Gather around kids ’cause I’m going to tell you a story. A story about pizza.
I know, I’ve said before I don’t do recipes but guys, this one has to be shared. It’s not so much a recipe, or even an instructional, but more of a story about the art of pizza toppings. I mean, I tried to put it into recipe format, but let’s be honest, I’m no chef. But maybe you aren’t either and you want a little extra guidance. Feel free to get all loosey goosey with the amounts and toppings. Hell, make an entirely different pizza if you want! Think of this post as #mondaymotivation, pizza style.
(But make this one first and tell me how you like it, kay?)
See, not so very long ago in a galaxy, umm well, this one, I lived in a little mountain town called Canmore.Canmore is a majestic Canadian place full of mountains and pine trees, wild animals and olympic athletes, and hands down the best local food you will ever have in your life. Ever. I still dream about the food options. And they were plentiful.
One restaurant in particular changed how I feel about my pizza toppings.
This was 2012. A simpler time. A time when pizza floaties were non-existent. Pinterest was still a baby of an app for women planning their weddings and baby showers, not quite a goal for everyday life. Facebook was still more drunken photos than memes and fake news. And the biggest question for pizza was pepperoni or cheese. Or at least it was for me. Maybe I was really behind the times.
So when my husband told me I had to go to Rocky Mountain Flatbread Co for apple pizza I was like dude, hells to the no. Pineapple is one thing, but apple?
But then we went. And my life was forever changed.
When my sister went to a lavender festival over the weekend and said we had to try to replicate the pizza she had there, I had 3 words: Let’s do this.
(Okay, I probably had 4, one of which was an expletive.)
See, ever since my first foray into gourmet pizzas, I’ve now become pretty creative with my own homemade ones. You know how casseroles and stir-fries are a great dumping ground for leftover foods? Well, that’s what I use pizzas for now. I even keep pizza dough in my freezer for nights I don’t feel like cooking cooking. And I’m sorry, but pizza is way better than casserole. EVERYTHING tastes good on pizza. (And you can get your kid to eat anything if you shove it on a pizza too! Pro tip.)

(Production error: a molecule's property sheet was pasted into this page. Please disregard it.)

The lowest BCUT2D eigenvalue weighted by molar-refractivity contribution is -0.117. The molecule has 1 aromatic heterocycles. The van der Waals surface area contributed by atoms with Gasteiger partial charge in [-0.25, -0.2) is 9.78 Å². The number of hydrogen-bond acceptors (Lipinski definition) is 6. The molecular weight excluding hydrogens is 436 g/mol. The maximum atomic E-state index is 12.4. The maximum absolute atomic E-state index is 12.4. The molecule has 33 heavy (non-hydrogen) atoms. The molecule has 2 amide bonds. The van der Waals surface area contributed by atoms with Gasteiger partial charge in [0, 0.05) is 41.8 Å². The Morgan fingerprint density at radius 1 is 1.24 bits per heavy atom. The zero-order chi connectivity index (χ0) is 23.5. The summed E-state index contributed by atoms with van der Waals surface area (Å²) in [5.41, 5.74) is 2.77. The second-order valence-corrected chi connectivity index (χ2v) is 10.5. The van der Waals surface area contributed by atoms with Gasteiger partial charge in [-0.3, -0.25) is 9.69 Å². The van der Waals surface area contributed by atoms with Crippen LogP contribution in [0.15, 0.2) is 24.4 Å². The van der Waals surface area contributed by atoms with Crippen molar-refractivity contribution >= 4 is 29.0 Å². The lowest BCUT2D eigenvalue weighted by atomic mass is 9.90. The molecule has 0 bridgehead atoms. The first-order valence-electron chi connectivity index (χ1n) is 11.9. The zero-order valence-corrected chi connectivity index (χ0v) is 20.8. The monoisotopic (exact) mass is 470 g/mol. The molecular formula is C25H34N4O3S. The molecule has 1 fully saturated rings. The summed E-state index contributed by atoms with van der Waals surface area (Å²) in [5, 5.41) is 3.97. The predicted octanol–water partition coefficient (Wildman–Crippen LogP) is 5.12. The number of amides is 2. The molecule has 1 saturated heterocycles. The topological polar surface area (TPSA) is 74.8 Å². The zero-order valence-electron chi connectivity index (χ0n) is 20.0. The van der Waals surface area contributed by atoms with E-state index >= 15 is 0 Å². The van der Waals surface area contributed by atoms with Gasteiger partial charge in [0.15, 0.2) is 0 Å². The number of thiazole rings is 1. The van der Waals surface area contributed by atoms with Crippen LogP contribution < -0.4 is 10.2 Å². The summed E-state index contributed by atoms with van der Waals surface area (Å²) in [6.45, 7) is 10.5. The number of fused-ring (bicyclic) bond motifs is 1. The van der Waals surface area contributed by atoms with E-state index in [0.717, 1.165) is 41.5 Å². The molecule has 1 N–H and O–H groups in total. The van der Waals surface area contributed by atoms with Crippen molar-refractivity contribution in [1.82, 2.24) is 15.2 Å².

One of the most important parts of pizza is the dough. Whoa, whoa, whoa. Don’t go running off. It’s easy, I promise. I too was afraid of dough once. But now it’s one of the few things I can cook. The best dough for this pizza is called The Best Homemade Thin-Crust Pizza and it literally is. And don’t be tempted by that whole wheat hogwash this time. There’s a time and a place. And this time you deserve to treat yo self. So hop on over to The Kitchn and whip that up. I’ll wait.
Okay, okay, if you really don’t want to make your own pizza dough (But you should. I believe in you!) you can always use some naan bread and bake at 350F instead. If you must.
Personally, I am a big fan of cooking my pizzas in a cast iron skillet. Maybe it was all of those personal pan pizzas from Pizza Hut’s book club as a kid. I even make my son his own little personalized heart-shaped pizzas as my mom got him the cutest heart-shaped cast iron skillet. If you don’t have a cast iron skillet, get one. And make it heart shaped.
JK, just use a baking sheet or pizza stone, or whatever oven safe cooking surface you have in your possession.
This is not your movie night pizza. (Unless you run one hell of a movie night.) This is the perfect pizza for date night, or a night to impress your girls. Add some sparkling wine and Cards Against Humanity for Her and you’ve got your friends thinking you’re a regular Martha Stewart.
Pear, Brie, and Lavender pizza
- 1/2 cup butter
- 2 teaspoons sugar
- 2 large onions
- 1/4 teaspoon lavender
- 2 pears (thinly sliced)
- 450 gram wheel of brie
- cornmeal for dusting